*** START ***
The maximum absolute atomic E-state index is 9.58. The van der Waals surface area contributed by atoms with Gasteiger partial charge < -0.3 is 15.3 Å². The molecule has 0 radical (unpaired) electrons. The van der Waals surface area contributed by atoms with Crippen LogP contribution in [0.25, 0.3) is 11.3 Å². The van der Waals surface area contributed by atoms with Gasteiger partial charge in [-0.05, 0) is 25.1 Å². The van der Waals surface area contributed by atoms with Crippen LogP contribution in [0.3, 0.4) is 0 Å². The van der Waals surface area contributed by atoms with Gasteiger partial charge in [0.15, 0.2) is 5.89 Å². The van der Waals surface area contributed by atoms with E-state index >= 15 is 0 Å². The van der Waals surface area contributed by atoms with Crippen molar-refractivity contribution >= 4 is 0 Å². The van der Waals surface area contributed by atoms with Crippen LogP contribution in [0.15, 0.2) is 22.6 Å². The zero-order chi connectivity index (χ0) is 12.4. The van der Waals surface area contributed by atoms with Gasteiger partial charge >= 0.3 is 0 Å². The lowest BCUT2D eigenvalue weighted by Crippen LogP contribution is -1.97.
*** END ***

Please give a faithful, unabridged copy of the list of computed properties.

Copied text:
The maximum absolute atomic E-state index is 9.58. The van der Waals surface area contributed by atoms with Gasteiger partial charge < -0.3 is 15.3 Å². The molecule has 0 radical (unpaired) electrons. The van der Waals surface area contributed by atoms with Crippen LogP contribution in [0.25, 0.3) is 11.3 Å². The van der Waals surface area contributed by atoms with Gasteiger partial charge in [-0.05, 0) is 25.1 Å². The van der Waals surface area contributed by atoms with Crippen LogP contribution in [0.3, 0.4) is 0 Å². The van der Waals surface area contributed by atoms with Gasteiger partial charge in [0.15, 0.2) is 5.89 Å². The van der Waals surface area contributed by atoms with E-state index >= 15 is 0 Å². The van der Waals surface area contributed by atoms with Crippen molar-refractivity contribution >= 4 is 0 Å². The van der Waals surface area contributed by atoms with Crippen LogP contribution in [0.15, 0.2) is 22.6 Å². The zero-order chi connectivity index (χ0) is 12.4. The van der Waals surface area contributed by atoms with Gasteiger partial charge >= 0.3 is 0 Å². The lowest BCUT2D eigenvalue weighted by Crippen LogP contribution is -1.97.